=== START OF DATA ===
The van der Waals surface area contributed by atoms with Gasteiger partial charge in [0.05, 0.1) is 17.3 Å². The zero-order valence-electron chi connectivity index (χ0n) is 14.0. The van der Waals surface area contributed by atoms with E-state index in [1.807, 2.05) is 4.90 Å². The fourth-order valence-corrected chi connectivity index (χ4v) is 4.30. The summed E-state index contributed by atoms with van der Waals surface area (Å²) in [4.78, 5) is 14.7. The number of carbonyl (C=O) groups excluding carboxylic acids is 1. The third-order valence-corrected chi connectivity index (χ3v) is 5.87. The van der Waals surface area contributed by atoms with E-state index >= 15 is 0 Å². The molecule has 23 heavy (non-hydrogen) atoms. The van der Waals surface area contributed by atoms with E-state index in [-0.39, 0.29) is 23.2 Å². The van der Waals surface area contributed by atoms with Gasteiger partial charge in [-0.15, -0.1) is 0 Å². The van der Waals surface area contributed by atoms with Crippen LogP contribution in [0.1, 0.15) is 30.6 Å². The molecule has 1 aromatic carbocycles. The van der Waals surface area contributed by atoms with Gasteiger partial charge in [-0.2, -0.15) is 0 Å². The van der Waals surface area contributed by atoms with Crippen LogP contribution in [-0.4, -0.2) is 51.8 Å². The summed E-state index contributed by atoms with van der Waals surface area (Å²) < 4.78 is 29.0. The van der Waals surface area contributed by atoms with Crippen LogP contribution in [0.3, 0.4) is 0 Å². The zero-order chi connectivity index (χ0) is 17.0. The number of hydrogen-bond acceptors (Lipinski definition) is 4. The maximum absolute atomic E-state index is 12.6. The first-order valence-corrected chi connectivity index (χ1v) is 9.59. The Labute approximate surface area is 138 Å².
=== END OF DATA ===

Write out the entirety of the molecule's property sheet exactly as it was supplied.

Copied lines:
The van der Waals surface area contributed by atoms with Gasteiger partial charge in [0.05, 0.1) is 17.3 Å². The zero-order valence-electron chi connectivity index (χ0n) is 14.0. The van der Waals surface area contributed by atoms with E-state index in [1.807, 2.05) is 4.90 Å². The fourth-order valence-corrected chi connectivity index (χ4v) is 4.30. The summed E-state index contributed by atoms with van der Waals surface area (Å²) in [4.78, 5) is 14.7. The number of carbonyl (C=O) groups excluding carboxylic acids is 1. The third-order valence-corrected chi connectivity index (χ3v) is 5.87. The van der Waals surface area contributed by atoms with E-state index >= 15 is 0 Å². The molecule has 23 heavy (non-hydrogen) atoms. The van der Waals surface area contributed by atoms with E-state index in [-0.39, 0.29) is 23.2 Å². The van der Waals surface area contributed by atoms with Gasteiger partial charge in [-0.15, -0.1) is 0 Å². The van der Waals surface area contributed by atoms with Crippen LogP contribution in [0.1, 0.15) is 30.6 Å². The molecule has 1 aromatic carbocycles. The van der Waals surface area contributed by atoms with Gasteiger partial charge in [-0.2, -0.15) is 0 Å². The van der Waals surface area contributed by atoms with Crippen LogP contribution in [-0.4, -0.2) is 51.8 Å². The summed E-state index contributed by atoms with van der Waals surface area (Å²) < 4.78 is 29.0. The van der Waals surface area contributed by atoms with Crippen LogP contribution in [0.3, 0.4) is 0 Å². The zero-order chi connectivity index (χ0) is 17.0. The number of hydrogen-bond acceptors (Lipinski definition) is 4. The maximum absolute atomic E-state index is 12.6. The first-order valence-corrected chi connectivity index (χ1v) is 9.59. The Labute approximate surface area is 138 Å².